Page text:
Mayor Eyes Annual Checks on Downtown Buildings
YOUNGSTOWN, Ohio – Mayor Chuck Sammarone is considering an ordinance that would require downtown property owners to conduct yearly engineering studies that determine whether their buildings are structurally sound.
"We want to be proactive, not reactive," the mayor said. "We've been fortunate that no one's been hurt."
Last Sunday, Sammarone explained, bricks fell from the First National Bank Tower onto the sidewalk, causing the city to require that its owner, Lou Frangos, cordon off the entrance to the building.
Crews were on site Wednesday performing work on a portion of Federal Plaza, caution tape stretched along the FNB Tower's Market Street entrance, and long cables extended above the ninth floor of the 17-story building.
The mayor said he met Tuesday with Frangos and one of his engineers, informing the owner that he wanted a report within seven days on what caused the bricks to come loose. Frangos replied that it would be finished by the end of this week, Sammarone said.
"It should be done by Friday," Sammarone noted.
Downtown buildings have deteriorated over the years, and many haven't been kept up, Sammarone said. "A lot of these buildings are old," he noted.
The city closed the A-1 Parking Deck this year for code violations when chunks of that building fell off. That deck has since reopened and a new commercial tenant is expected to soon move into the ground floor.
In August, bricks from the Wick Building fell from the exterior and that building has since been repaired. In 2008, a window from the Stambaugh Building fell to the ground as workers attempted to remove it. All of the windows in the Stambaugh were eventually replaced.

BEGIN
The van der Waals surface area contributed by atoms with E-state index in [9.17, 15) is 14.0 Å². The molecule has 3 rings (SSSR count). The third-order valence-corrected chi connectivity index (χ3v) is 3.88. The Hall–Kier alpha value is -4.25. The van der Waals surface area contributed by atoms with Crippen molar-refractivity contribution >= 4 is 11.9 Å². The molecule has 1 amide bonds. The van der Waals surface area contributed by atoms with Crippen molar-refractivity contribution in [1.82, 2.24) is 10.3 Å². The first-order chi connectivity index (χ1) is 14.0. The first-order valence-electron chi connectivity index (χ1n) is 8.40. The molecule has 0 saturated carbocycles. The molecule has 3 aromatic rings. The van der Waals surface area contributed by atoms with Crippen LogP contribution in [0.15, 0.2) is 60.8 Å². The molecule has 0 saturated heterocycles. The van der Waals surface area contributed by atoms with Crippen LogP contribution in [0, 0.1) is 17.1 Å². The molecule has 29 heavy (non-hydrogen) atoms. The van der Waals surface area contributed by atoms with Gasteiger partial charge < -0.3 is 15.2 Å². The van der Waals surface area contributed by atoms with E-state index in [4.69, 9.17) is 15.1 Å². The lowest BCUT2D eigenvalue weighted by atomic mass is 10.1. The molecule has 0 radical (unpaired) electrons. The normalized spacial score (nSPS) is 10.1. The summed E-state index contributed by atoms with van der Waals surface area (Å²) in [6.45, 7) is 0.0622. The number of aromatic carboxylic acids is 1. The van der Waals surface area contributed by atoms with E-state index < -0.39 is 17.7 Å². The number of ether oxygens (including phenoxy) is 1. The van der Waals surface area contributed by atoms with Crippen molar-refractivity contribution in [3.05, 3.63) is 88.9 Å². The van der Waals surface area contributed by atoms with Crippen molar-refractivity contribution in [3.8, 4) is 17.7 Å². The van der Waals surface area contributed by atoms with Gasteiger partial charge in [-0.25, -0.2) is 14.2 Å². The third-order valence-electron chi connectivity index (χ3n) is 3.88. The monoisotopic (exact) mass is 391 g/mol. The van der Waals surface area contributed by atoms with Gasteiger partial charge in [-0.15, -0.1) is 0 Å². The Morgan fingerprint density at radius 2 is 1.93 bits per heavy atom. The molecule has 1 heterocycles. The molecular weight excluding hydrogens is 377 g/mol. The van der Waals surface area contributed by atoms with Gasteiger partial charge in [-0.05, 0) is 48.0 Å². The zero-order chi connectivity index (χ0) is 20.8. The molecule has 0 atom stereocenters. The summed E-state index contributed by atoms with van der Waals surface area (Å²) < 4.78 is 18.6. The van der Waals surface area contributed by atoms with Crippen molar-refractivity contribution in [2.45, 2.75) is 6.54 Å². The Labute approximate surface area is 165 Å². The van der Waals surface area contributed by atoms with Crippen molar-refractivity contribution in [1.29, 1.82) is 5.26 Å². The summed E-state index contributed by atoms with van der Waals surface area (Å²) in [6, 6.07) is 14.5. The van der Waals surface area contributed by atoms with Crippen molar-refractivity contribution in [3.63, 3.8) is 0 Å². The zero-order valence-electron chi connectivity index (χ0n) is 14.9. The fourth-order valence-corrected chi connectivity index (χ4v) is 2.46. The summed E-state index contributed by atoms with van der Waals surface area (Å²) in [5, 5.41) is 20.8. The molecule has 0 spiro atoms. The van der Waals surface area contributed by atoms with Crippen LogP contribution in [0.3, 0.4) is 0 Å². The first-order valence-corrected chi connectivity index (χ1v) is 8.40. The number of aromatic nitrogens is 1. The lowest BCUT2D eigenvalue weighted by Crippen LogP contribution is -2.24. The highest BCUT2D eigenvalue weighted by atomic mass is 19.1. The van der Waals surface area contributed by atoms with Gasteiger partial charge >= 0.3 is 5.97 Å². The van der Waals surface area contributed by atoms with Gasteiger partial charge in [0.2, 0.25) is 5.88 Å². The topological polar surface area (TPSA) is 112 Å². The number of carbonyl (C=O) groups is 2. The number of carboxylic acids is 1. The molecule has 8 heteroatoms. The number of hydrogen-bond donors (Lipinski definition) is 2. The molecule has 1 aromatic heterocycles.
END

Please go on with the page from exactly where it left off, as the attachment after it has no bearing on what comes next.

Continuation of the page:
Frangos earlier said he was considering selling the First National Bank Tower, the former St. Vincent DePaul building and the Harshman Building to Wick Ohio One LLC, an entity owned by Pan Brothers Associates of New York City and a former partner of Frangos.
However, Frangos responded in an email, "The properties did not sell, and our company is the sole owner of these three buildings."
Earlier this year, Frangos sold his 50% interest in the Realty Towers, the Stambaugh Building and an adjoining parking deck to Wick Ohio.
Wick Ohio plans to enter into a partnership with developer Dominic Marchionda, who is remodeling the Erie Terminal Building and is looking to do the same with the Wick Building downtown.
Marchionda could not be reached for comment on the status of those buildings.
Sammarone said that as the downtown becomes busier and attracts more tenants – both residential and commercial – it's imperative that the structures remain intact and sound.
The city law director, Anthony Farris, is studying how to proceed in drafting an ordinance that would require property owners to perform annual engineering studies and inspections intended to address any issues involving the soundness of exteriors of these buildings. The same goes for city-owned structures downtown, Sammarone noted.
He cites the former Phar-Mor Building, now 20 Federal Place, as a prime example of how the city must spend general funds to maintain a landmark building that it owns.
"I don’t believe the city does well when it comes to owning properties," Sammarone said. "It's my experience that we just don't do a good job."
That's why Sammarone is considering selling 20 Federal Place to a private party and is also exploring leasing or selling the Covelli Centre.
The mayor said interest rates are favorable to real estate buyers at present and he thinks 20 Federal Place should prove attractive to investors. He also believes the market is right for a customer to lease the Covelli Centre, something that should cover the $11.9 million debt on the building and its operational costs.
These measures are part of a study by PFM Group, commissioned by the city to provide recommendations on how to make municipal government more efficient.
"We're looking at implementing the study over the next three months," Sammarone said.
Copyright 2012 The Business Journal, Youngstown, Ohio.
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